Days after being publicly insulted by Rep. Matt Gaetz (R-Fla.) on Twitter, Olivia Julianna, a 19-year-old abortion rights advocate, wrote him a tongue-in-cheek thank-you note on the platform.
In just about a day, she’s helped raise approximately $115,000 for the nonprofit Gen Z for Change.
At a rally last weekend in Tampa, Gaetz had mocked abortion rights activists, calling them “disgusting” and overweight. Olivia Julianna, who uses her first name and middle name publicly because of privacy concerns, criticized the remarks on Twitter, noting the sex-trafficking allegations against Gaetz. In apparent retaliation, Gaetz then tweeted an image of her next to a news story that mentioned his comments from the rally.
That Gaetz tweet has been retweeted hundreds of times since and has triggered online attacks against the teen.
In response, Olivia Julianna announced a fundraising campaign on behalf of Gen Z for Change, a 500-person youth-led group that says it seeks to create tangible change on “issues that disproportionately affect young people” and supports abortion rights.
“This is absolutely the most insane amount of donations we have had thus far from individuals, especially in such a short frame of time,” she said in an email. “On a broader scale, this highlights the extreme power of social media mobilization, and it shows Republican politicians that their cheap attacks and political theater will no longer be tolerated.”
After his comments at the weekend rally at the conservative Turning Point USA Student Action Summit drew condemnation, Gaetz was asked by a reporter whether he believed that women who attended abortion rights rallies were “ugly and overweight,” and he doubled down on his comments. When asked what he had to say to people who were offended by those comments, he said: “Be offended.”
Gaetz is an ally of former president Donald Trump and was first elected to Congress in 2016, representing a district in the Florida Panhandle, an area that has voted heavily Republican in recent decades. He has expressed opposition to abortion and abortion rights advocates, and this month voted against two bills aimed at ensuring access to abortion. In May, Gaetz drew criticism for saying that those protesting the overturning of Roe v. Wade are “overeducated, under-loved millennials.”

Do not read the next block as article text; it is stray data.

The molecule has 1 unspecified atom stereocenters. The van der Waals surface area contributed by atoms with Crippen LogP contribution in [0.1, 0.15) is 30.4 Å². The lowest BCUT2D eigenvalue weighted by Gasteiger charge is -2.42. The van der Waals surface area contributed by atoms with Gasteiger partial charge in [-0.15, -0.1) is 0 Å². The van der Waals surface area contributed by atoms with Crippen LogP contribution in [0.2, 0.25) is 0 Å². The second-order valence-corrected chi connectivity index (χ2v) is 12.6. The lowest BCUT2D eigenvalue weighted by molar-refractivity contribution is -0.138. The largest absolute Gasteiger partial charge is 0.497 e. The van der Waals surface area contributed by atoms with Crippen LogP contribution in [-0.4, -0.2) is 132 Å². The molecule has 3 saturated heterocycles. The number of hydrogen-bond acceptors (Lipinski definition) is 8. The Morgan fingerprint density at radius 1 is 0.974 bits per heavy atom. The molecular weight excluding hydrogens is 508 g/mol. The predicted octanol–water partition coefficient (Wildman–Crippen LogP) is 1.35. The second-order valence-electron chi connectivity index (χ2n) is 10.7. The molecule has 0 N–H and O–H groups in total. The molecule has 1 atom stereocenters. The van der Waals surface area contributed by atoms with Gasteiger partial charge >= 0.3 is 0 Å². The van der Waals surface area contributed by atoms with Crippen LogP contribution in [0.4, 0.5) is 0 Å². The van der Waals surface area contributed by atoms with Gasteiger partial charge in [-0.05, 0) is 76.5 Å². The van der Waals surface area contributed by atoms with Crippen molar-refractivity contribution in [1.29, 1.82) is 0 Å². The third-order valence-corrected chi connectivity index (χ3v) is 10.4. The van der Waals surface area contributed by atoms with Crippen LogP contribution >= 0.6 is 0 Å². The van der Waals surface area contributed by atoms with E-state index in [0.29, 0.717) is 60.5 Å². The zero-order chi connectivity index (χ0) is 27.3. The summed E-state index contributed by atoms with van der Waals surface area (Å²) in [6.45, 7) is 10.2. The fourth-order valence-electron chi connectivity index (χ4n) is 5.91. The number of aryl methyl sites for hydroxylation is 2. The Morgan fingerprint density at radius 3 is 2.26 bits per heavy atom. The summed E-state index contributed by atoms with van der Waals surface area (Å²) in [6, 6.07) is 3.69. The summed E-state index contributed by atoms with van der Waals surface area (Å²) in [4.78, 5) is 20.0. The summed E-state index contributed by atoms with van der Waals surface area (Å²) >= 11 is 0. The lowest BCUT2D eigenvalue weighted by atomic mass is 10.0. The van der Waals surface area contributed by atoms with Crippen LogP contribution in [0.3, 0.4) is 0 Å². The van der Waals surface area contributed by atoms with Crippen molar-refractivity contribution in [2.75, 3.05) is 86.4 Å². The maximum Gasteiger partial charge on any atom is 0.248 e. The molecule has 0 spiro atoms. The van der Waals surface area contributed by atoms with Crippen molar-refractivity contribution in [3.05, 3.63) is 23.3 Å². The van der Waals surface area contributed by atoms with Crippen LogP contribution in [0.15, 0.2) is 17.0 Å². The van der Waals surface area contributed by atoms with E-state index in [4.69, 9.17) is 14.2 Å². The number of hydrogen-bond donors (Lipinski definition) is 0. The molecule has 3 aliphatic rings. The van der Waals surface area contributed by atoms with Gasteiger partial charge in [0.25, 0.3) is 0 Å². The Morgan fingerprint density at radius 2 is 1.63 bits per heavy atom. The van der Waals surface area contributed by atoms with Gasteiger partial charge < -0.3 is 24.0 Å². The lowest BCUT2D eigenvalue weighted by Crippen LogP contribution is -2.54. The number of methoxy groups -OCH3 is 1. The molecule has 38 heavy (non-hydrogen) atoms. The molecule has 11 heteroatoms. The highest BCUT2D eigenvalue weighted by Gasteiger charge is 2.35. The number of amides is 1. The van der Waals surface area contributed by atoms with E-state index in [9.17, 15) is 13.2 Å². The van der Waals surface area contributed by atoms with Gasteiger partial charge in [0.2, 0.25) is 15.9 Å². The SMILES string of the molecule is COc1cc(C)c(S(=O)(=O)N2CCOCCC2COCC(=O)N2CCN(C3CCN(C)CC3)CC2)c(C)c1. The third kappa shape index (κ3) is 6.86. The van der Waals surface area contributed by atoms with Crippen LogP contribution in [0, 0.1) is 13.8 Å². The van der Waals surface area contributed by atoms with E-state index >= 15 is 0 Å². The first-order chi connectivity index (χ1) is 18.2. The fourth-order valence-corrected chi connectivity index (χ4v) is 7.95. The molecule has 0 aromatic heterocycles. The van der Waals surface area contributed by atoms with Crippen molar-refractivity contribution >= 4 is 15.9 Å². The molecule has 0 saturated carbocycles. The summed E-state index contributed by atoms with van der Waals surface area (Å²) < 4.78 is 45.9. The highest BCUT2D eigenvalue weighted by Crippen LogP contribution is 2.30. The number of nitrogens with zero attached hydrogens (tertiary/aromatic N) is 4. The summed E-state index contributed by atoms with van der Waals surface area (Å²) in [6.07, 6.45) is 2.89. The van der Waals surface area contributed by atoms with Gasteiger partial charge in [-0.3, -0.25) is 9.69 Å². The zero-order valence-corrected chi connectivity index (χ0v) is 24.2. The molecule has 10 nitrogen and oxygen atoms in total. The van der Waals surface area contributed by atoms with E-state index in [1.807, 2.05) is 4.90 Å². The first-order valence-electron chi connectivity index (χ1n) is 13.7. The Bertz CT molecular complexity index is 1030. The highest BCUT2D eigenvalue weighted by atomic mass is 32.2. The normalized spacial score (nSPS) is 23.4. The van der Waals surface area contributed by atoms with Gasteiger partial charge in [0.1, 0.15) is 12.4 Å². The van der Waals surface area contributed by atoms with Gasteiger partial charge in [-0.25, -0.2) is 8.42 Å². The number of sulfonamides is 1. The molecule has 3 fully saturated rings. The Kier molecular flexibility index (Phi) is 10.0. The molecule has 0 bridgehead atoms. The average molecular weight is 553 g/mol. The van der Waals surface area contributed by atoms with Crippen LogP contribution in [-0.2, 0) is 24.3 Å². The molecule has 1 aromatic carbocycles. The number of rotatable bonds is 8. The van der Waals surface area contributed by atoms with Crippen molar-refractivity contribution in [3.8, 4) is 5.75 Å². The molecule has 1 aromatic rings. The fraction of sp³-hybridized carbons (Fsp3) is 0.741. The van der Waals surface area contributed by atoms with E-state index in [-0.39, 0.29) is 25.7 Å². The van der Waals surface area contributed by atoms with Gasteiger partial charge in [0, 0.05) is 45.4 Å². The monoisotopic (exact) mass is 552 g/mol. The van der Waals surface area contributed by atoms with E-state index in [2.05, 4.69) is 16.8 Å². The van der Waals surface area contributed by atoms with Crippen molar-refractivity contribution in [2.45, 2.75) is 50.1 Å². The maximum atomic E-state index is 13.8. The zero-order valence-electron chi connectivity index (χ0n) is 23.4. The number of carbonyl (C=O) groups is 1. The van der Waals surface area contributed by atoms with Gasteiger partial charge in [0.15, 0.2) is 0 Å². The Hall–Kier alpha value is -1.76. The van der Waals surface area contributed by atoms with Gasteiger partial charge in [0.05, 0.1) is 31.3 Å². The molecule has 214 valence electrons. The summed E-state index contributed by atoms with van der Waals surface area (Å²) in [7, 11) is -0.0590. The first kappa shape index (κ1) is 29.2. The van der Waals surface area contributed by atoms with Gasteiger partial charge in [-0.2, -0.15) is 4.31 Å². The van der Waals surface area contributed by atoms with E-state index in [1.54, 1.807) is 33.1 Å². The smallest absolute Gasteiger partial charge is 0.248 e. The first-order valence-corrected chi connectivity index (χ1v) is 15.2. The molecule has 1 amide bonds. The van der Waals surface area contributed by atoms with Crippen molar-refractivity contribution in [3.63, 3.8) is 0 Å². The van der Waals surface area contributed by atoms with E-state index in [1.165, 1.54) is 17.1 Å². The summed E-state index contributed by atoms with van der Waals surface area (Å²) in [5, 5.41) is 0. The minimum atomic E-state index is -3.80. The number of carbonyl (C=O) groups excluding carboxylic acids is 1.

“I would like Matt Gaetz to know he picked the wrong activist” to start a fight with, Olivia Julianna said.
The donations will be split among 50 abortion funds, with the goal of widening access to abortion services, birth control, contraceptives, among other reproductive health-care services, she said.
Olivia Julianna grew up as a queer Latina in a small conservative rural Texas community. “I’ve been mocked, ridiculed and harassed for most of my life. I will not tolerate that kind of behavior anymore,” she said.
Roe v. Wade and abortion access in America
What happens next?: The legality of abortion will be left to individual states. That likely will mean 52 percent of women of childbearing age would face new abortion limits. Thirteen states with “trigger bans” will ban abortion within 30 days. Several other states where recent antiabortion legislation has been blocked by the courts are expected to act next.
State legislation: As Republican-led states move to restrict abortion, The Post is tracking legislation across the country on 15-week bans, Texas-style bans, trigger laws and abortion pill bans, as well as Democratic-dominated states that are moving to protect abortion rights enshrined in Roe v. Wade.
How our readers feel: In the hours that followed the ruling in Dobbs v. Jackson Women’s Health Organization, Washington Post readers responded in droves to a callout asking how they felt — and why.